The Lehigh Valley, A Low-Key Berkshires


Years ago, when a cousin became engaged to a doctor with a practice in Pennsylvania steel country, the whole family was anxious. Could their urbane New York girl find happiness in the rolling green landscape of the Lehigh Valley? And would she be the only Jew?

Forty years later, the pair lives happily in the eastern Pennsylvania town of Bethlehem. With more than a dozen synagogues from Reconstructionist to Young Israel, there are events every weekend — like this Sunday’s concert of Jewish music, organized by Temple Shirat Shalom of Allentown. The once-scarce kosher label now pops up at bagel shops and ice cream parlors; there’s even a kosher eatery at Allentown’s Muhlenberg College dining commons (check out

And as more urbanites like my cousin have settled in these pastoral parts, a burgeoning arts scene has come to the Lehigh Valley, transforming a region once focused on golf and the Steelers. With a major expansion of the region’s top museum and the opening of a multifaceted arts complex in a converted steel factory, Bethlehem, Easton and the surrounding towns have quietly become a weekend cultural destination — a kind of low-key alternative to the Berkshires.

At the moment, these erstwhile manufacturing towns can’t compete with Soho or Tanglewood. What they do offer is something more grassroots: cheap space for artists to create in, festivals shaped to local aesthetics, and plenty of culture that’s easy on the recession-strapped wallet. Best of all, you can get there in an hour and half from New York City on I-78.

Just a year ago, the Allentown Art Museum of the Lehigh Valley, a Depression-era institution, unveiled a 10,000-square-foot addition. A shiny new lobby leads to a series of spacious galleries; the museum’s American art acquisitions are steadily gaining on its European Renaissance and Baroque paintings, which form the heart of this collection. This is also, naturally, the best place to see works by eastern Pennsylvania artists.

But it’s the special exhibitions, and the fresh perspective they give to familiar genres, that really distinguish the Allentown Art Museum. A current show focuses on the evolution of the Gothic aesthetic, from its origins in mourning and melancholy to its contemporary incarnations, in “Gothic to Goth: Embracing the Dark Side.” Next up is “At the Edge: Art of the Fantastic,” among the first large-scale shows to look broadly at fantasy themes, from ancient gods and monsters to today’s grotesquerie.

Nearby, Bethlehem is celebrating the first anniversary of the opening of ArtsQuest at SteelStacks, a vast cultural campus that cements the town’s status as the local arts nexus.

The core of ArtsQuest was originally Musikfest, an annual festival skewed toward pop and blues, now in its 29th year; every August, Musikfest presents more than 500 concerts, and this year’s highlights include Sheryl Crow and Joe Cocker.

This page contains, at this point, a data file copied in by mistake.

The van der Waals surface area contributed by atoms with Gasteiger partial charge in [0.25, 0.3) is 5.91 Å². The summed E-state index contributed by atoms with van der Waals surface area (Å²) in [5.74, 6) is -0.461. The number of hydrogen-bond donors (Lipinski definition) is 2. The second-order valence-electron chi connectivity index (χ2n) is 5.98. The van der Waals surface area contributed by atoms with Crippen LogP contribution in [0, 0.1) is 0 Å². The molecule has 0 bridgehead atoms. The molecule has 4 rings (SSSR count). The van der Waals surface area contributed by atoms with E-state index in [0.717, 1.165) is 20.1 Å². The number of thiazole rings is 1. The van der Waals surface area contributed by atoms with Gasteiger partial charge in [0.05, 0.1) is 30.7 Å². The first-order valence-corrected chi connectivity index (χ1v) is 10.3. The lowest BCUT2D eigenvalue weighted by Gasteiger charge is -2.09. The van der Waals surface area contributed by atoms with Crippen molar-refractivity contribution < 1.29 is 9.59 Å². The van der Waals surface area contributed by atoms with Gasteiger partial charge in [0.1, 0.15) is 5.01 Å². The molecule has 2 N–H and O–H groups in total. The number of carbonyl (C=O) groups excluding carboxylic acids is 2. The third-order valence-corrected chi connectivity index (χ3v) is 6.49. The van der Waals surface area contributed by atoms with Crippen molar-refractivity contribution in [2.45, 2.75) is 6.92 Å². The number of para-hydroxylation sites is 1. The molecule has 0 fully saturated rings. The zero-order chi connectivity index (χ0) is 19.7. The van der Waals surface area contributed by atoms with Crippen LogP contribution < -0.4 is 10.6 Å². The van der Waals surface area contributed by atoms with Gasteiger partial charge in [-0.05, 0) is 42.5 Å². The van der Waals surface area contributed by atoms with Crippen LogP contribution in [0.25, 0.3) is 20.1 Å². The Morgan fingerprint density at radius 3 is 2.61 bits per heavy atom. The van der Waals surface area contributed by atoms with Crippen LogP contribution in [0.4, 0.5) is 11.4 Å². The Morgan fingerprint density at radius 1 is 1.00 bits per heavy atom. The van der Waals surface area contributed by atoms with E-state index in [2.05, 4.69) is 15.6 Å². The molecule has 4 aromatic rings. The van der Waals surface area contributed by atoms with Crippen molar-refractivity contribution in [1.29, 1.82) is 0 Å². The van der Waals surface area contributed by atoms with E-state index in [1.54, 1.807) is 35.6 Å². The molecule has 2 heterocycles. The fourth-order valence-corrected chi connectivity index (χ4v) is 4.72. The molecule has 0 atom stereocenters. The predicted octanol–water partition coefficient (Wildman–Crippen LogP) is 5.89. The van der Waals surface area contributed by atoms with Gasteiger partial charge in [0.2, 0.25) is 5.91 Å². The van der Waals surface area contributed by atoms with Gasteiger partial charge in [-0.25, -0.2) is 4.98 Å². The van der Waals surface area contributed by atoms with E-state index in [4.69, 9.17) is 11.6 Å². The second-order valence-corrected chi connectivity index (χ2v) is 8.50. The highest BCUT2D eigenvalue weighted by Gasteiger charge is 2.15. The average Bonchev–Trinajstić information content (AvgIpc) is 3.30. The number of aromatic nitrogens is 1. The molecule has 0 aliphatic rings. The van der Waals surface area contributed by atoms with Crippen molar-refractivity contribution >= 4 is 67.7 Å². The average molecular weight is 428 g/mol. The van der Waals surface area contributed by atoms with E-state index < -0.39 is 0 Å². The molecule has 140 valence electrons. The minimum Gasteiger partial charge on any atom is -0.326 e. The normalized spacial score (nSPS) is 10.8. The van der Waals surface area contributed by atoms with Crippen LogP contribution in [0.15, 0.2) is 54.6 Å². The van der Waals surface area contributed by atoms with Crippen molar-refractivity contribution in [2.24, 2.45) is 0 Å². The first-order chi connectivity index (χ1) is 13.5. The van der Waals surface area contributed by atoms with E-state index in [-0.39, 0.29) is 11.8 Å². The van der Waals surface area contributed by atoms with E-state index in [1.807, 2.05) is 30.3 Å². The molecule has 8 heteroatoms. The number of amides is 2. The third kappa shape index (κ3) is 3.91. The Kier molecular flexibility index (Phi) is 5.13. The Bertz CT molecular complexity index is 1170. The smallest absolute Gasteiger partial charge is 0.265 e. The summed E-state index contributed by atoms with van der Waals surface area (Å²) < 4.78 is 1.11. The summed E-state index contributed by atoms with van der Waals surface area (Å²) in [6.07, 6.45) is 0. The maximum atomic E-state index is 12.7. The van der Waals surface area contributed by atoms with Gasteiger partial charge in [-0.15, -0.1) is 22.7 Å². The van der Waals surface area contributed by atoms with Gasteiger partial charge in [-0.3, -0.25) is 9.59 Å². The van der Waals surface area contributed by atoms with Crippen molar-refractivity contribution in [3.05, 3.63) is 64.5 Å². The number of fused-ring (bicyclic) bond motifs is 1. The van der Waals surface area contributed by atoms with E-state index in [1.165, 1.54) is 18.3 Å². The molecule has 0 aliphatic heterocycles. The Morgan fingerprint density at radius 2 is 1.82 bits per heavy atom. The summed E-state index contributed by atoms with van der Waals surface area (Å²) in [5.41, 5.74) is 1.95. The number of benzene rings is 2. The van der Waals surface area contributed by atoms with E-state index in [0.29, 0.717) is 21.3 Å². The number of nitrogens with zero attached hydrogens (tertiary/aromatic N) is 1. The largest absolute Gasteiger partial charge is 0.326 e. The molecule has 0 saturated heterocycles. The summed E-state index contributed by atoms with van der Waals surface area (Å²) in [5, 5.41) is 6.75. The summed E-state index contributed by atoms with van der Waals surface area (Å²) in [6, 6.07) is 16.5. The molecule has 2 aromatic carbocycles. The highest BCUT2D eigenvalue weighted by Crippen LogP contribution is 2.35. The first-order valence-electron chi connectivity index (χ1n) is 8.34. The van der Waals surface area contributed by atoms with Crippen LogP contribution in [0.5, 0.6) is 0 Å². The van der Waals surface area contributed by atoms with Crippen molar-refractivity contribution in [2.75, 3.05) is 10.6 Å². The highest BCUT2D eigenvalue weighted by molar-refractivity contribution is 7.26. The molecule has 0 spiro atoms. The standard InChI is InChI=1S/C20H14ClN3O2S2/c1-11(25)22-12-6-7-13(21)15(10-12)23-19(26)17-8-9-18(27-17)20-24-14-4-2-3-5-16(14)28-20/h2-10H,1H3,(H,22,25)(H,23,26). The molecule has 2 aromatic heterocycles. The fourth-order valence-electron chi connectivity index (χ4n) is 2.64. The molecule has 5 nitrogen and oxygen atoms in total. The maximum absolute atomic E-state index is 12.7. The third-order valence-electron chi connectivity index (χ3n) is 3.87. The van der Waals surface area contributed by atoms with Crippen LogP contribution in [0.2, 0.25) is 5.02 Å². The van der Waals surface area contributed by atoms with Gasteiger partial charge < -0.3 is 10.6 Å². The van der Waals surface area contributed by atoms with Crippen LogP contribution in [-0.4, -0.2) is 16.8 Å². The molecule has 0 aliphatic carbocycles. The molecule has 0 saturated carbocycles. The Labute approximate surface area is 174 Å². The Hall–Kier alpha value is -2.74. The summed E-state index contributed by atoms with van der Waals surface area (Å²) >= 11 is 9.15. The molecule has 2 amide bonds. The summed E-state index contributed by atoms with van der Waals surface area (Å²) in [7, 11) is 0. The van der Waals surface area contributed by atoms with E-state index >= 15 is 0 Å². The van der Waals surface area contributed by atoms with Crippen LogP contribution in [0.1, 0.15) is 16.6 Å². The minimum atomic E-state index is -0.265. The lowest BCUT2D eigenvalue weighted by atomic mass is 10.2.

With the opening of SteelStacks on the site of the former Bethlehem Steel factory, however, ArtsQuest has bigger ambitions for the Valley. Erstwhile blast furnaces and grind shops are creatively transformed into a post-industrial landscape of cool; vacant lots are reborn as plazas and pavilions for outdoor performances. The idea is not only to reinvent steel country, but also to fill the cultural void between seasonal festivals — so ArtsQuest has presents performances and film screenings 365 days a year.

At the Fowler Blast Furnace Room, for instance, multistory glass walls offer a view of the vintage furnaces, illuminated with spotlights. The Musikfest Café, SteelStack’s main indoor venue, was deliberately conceived to be an intimate, modern-day contrast to traditional auditoriums: patrons watch the artists come out on an elevated catwalk, and then perform only feet away from them.

Over at Alehouse Cinemas, another reappropriated industrial space, you can sip local microbrews or Pennsylvania pinot while sampling indie and foreign films every day of the year. On a recent weekend, offerings ranged from Israel’s “Footnote” to the original “Rocky Horror Picture Show.”

Where will tomorrow’s great masters come from? Possibly the Banana Factory, the most hands-on aspect of ArtsQuest. A 63,000-square-foot art space in the SteelStacks campus, this renovated banana warehouse is home to 27 resident artist studios, where local sculptors, potters, glassblowers and muralists ply their trades. They include photographers like Olaf Starorypinski, who does fashion and portrait work in addition to his Helmut Newtonesque nudes, and painters like Kim Hogan, whose watercolors and murals color local surfaces from banks to restored chapels.

In downtown Easton, budding illustrators can get their fingers dirty with one of the region’s original art destinations — the Crayola Factory, an interactive space aimed at kids. The “Crayola Experience” is a joyous riot of melted wax, walls to scribble on, a color garden, and more to keep little ones inspired. (The building once also housed the region’s venerable Canal Museum, which re-opens in a new location this season; check the Internet for details.)

Just outside the Crayola Factory is a bounty for the grown-ups. The Easton Farmers Market, founded in 1752, offers a weekly smorgasbord of local apples, lettuce and honey, and bills itself as “America’s Longest Continuous Open Air Market.” On summer weekends, it’s the perfect place to stock up for a picnic, one of the more popular ways to savor Lehigh’s hilly green scenery.

You can picnic to live music from mid-May to mid-June, when Bethlehem hosts its “Tunes at Twilight” concert series. The musical fare is varied, and so is the food and drink: several Bethlehem bistros and wine bars set up shop, offering locals and visitors a taste of this up-and-coming region.